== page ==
The CEO of Facebook makes the case for Facebook.
What does the man who singlehandedly controls the world’s most important tech platform think about that platform’s role in the world?
He thinks it’s making the world a better place. Even if it causes some damage — mostly to people and institutions that are threatened by its rise.
The first part, of course, is what you would expect the CEO of Facebook to say in public. But the second part, which Mark Zuckerberg also said today in an interview where he rolled out plans to build a set of audio tools, is a sort of new and important idea.
Sort of, because it’s what Zuckerberg and many of his employees — and, in fact, lots of Silicon Valley folks — have thought and said to each other for a long time: That the stuff they were making was a benefit for society, even if it also created serious problems along the way. That if you weighed it all out, they were doing more good than bad.
“De facto good,” as Facebook exec Andrew Bosworth put it in a memo to his coworkers in June 2016.
But Zuckerberg and crew haven’t talked like that in public for a long time — specifically, since Donald Trump’s election in 2016, followed by a series of damning and embarrassing scandals and disclosures.
Since then, they’ve been in a defensive crouch, allowing — over and over — that they have a lot of responsibility and a lot of work to do. And, not coincidentally, telling government regulators around the world that they look forward to more regulation so they could be even more responsible.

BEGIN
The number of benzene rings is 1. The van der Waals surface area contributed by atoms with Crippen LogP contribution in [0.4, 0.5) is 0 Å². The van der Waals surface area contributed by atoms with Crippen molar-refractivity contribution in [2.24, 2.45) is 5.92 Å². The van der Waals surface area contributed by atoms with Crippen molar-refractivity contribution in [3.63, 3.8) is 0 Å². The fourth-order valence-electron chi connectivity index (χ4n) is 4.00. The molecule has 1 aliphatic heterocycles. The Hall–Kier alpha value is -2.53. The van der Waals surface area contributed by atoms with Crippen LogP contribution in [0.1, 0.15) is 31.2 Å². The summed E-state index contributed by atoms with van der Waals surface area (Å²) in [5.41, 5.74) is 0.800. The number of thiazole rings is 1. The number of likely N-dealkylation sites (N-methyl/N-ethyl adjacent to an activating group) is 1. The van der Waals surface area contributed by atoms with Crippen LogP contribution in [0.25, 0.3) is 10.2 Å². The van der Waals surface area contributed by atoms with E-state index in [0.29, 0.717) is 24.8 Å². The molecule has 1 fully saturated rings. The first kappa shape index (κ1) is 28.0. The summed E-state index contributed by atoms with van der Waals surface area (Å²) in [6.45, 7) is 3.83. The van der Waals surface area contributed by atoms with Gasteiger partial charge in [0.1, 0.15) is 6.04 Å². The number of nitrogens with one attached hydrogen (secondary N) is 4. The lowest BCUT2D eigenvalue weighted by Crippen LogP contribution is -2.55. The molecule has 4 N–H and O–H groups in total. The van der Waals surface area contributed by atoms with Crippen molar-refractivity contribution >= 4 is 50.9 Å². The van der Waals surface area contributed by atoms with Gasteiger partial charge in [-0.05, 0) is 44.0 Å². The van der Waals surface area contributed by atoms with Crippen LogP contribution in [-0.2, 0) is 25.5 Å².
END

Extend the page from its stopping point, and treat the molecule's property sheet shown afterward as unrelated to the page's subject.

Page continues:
That public posture makes plenty of sense in a world where Facebook (along with other big tech companies) faces increased scrutiny from lawmakers, and where its users who once celebrated Facebook now often resent Facebook.
But even though many of his top lieutenants have left in recent years, and even though his rank-and-file employees often question whether they’re harming the world, it would be weird if the guy who built Facebook and very much still runs Facebook thought Facebook was Fundamentally Bad.
Zuckerberg doesn’t think that. And today we got to hear him make his case for Facebook out loud, in an interview with tech journalist (and Vox Media contributor) Casey Newton.
Specifically, Zuckerberg argued, Facebook, and tech like Facebook, is good because while it can undermine the old, it helps people — individual people, as opposed to Big Faceless Authorities — create the new. And, crucially, that a lot of people complaining about Facebook and tech like Facebook are afraid of losing power.
It’s a way of thinking about the world that used to be common, and praised, in Silicon Valley and among technologists. It’s a mindset that melds the Whole Earth Catalog with The Fountainhead and a healthy dose of creative destruction.
We have heard a lot less of that lately as the world reckons with some of the unintended consequences Silicon Valley has brought us in the last couple decades — like giant platforms that can quickly and effectively mislead huge swaths of the population about objective reality. But Zuckerberg, it’s clear, is still a believer.
Here’s the transcript of this part of the exchange between Zuckerberg and Newton:
Casey Newton: You know that you run a very polarizing company. Some folks, I think, have maybe given up on the idea that Facebook can be a net positive in the world. So what is the case that you make to yourself every day that it is?
Mark Zuckerberg: I think that this is about enabling people. Right, so the question for me is, ‘Do you believe, at some basic level, that if you empower individuals that that leads to more good?’